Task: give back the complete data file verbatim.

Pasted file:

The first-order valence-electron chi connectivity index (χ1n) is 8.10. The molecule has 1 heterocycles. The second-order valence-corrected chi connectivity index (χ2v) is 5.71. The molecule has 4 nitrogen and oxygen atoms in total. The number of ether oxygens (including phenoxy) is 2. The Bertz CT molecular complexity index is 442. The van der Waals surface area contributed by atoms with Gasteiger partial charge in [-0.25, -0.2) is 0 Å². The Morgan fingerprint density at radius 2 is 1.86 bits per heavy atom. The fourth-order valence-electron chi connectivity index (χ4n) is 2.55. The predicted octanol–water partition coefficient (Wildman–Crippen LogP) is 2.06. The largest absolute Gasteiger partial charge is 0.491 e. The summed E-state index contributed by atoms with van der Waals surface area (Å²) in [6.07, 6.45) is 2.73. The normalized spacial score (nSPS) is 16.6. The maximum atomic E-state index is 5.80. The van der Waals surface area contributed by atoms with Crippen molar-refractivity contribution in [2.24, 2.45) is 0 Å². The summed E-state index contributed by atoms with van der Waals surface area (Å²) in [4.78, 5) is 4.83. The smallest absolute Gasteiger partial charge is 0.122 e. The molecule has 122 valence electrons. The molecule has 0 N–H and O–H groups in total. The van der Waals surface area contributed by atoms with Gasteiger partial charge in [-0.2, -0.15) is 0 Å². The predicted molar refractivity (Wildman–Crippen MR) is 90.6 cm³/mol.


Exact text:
The first-order valence-electron chi connectivity index (χ1n) is 8.10. The molecule has 1 heterocycles. The second-order valence-corrected chi connectivity index (χ2v) is 5.71. The molecule has 4 nitrogen and oxygen atoms in total. The number of ether oxygens (including phenoxy) is 2. The Bertz CT molecular complexity index is 442. The van der Waals surface area contributed by atoms with Gasteiger partial charge in [-0.25, -0.2) is 0 Å². The Morgan fingerprint density at radius 2 is 1.86 bits per heavy atom. The fourth-order valence-electron chi connectivity index (χ4n) is 2.55. The predicted octanol–water partition coefficient (Wildman–Crippen LogP) is 2.06. The largest absolute Gasteiger partial charge is 0.491 e. The summed E-state index contributed by atoms with van der Waals surface area (Å²) in [6.07, 6.45) is 2.73. The normalized spacial score (nSPS) is 16.6. The maximum atomic E-state index is 5.80. The van der Waals surface area contributed by atoms with Crippen molar-refractivity contribution in [2.24, 2.45) is 0 Å². The summed E-state index contributed by atoms with van der Waals surface area (Å²) in [4.78, 5) is 4.83. The smallest absolute Gasteiger partial charge is 0.122 e. The molecule has 122 valence electrons. The molecule has 0 N–H and O–H groups in total. The van der Waals surface area contributed by atoms with Gasteiger partial charge in [-0.2, -0.15) is 0 Å². The predicted molar refractivity (Wildman–Crippen MR) is 90.6 cm³/mol.